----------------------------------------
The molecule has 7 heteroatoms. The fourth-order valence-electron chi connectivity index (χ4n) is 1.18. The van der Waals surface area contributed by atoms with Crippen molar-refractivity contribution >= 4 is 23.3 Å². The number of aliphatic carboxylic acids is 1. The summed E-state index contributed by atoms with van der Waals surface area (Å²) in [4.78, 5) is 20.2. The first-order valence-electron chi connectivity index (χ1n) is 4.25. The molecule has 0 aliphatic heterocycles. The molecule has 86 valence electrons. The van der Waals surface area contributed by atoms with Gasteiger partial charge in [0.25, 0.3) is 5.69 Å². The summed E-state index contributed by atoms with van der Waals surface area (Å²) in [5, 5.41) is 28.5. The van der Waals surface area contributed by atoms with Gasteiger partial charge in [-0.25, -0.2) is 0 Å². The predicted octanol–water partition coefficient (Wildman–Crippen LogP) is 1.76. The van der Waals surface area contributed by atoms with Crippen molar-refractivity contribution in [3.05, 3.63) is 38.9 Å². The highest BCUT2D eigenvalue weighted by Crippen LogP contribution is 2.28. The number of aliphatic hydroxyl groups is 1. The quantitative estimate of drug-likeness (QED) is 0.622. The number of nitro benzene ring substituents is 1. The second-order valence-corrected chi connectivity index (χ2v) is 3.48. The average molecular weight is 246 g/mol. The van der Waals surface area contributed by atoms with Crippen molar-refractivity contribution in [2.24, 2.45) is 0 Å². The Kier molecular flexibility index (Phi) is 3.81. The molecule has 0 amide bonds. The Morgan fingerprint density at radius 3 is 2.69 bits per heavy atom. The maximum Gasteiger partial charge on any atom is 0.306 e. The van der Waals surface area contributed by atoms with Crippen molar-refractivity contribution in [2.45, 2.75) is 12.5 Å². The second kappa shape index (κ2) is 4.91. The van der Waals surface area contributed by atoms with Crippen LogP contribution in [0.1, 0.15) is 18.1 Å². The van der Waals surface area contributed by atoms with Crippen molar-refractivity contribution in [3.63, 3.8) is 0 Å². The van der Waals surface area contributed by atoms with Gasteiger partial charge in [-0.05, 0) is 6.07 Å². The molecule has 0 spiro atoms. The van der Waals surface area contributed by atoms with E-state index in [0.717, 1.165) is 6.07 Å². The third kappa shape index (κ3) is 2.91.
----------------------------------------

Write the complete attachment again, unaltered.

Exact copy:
The molecule has 7 heteroatoms. The fourth-order valence-electron chi connectivity index (χ4n) is 1.18. The van der Waals surface area contributed by atoms with Crippen molar-refractivity contribution >= 4 is 23.3 Å². The number of aliphatic carboxylic acids is 1. The summed E-state index contributed by atoms with van der Waals surface area (Å²) in [4.78, 5) is 20.2. The first-order valence-electron chi connectivity index (χ1n) is 4.25. The molecule has 0 aliphatic heterocycles. The molecule has 86 valence electrons. The van der Waals surface area contributed by atoms with Gasteiger partial charge in [0.25, 0.3) is 5.69 Å². The summed E-state index contributed by atoms with van der Waals surface area (Å²) in [5, 5.41) is 28.5. The van der Waals surface area contributed by atoms with Gasteiger partial charge in [-0.25, -0.2) is 0 Å². The predicted octanol–water partition coefficient (Wildman–Crippen LogP) is 1.76. The van der Waals surface area contributed by atoms with Crippen molar-refractivity contribution in [3.05, 3.63) is 38.9 Å². The highest BCUT2D eigenvalue weighted by Crippen LogP contribution is 2.28. The number of aliphatic hydroxyl groups is 1. The quantitative estimate of drug-likeness (QED) is 0.622. The number of nitro benzene ring substituents is 1. The second-order valence-corrected chi connectivity index (χ2v) is 3.48. The average molecular weight is 246 g/mol. The van der Waals surface area contributed by atoms with Crippen molar-refractivity contribution in [2.24, 2.45) is 0 Å². The Kier molecular flexibility index (Phi) is 3.81. The molecule has 0 amide bonds. The Morgan fingerprint density at radius 3 is 2.69 bits per heavy atom. The maximum Gasteiger partial charge on any atom is 0.306 e. The van der Waals surface area contributed by atoms with Crippen molar-refractivity contribution in [2.45, 2.75) is 12.5 Å². The second kappa shape index (κ2) is 4.91. The van der Waals surface area contributed by atoms with Crippen LogP contribution in [0.1, 0.15) is 18.1 Å². The van der Waals surface area contributed by atoms with Crippen molar-refractivity contribution in [3.63, 3.8) is 0 Å². The van der Waals surface area contributed by atoms with Gasteiger partial charge in [-0.05, 0) is 6.07 Å². The molecule has 0 spiro atoms. The van der Waals surface area contributed by atoms with E-state index in [0.717, 1.165) is 6.07 Å². The third kappa shape index (κ3) is 2.91.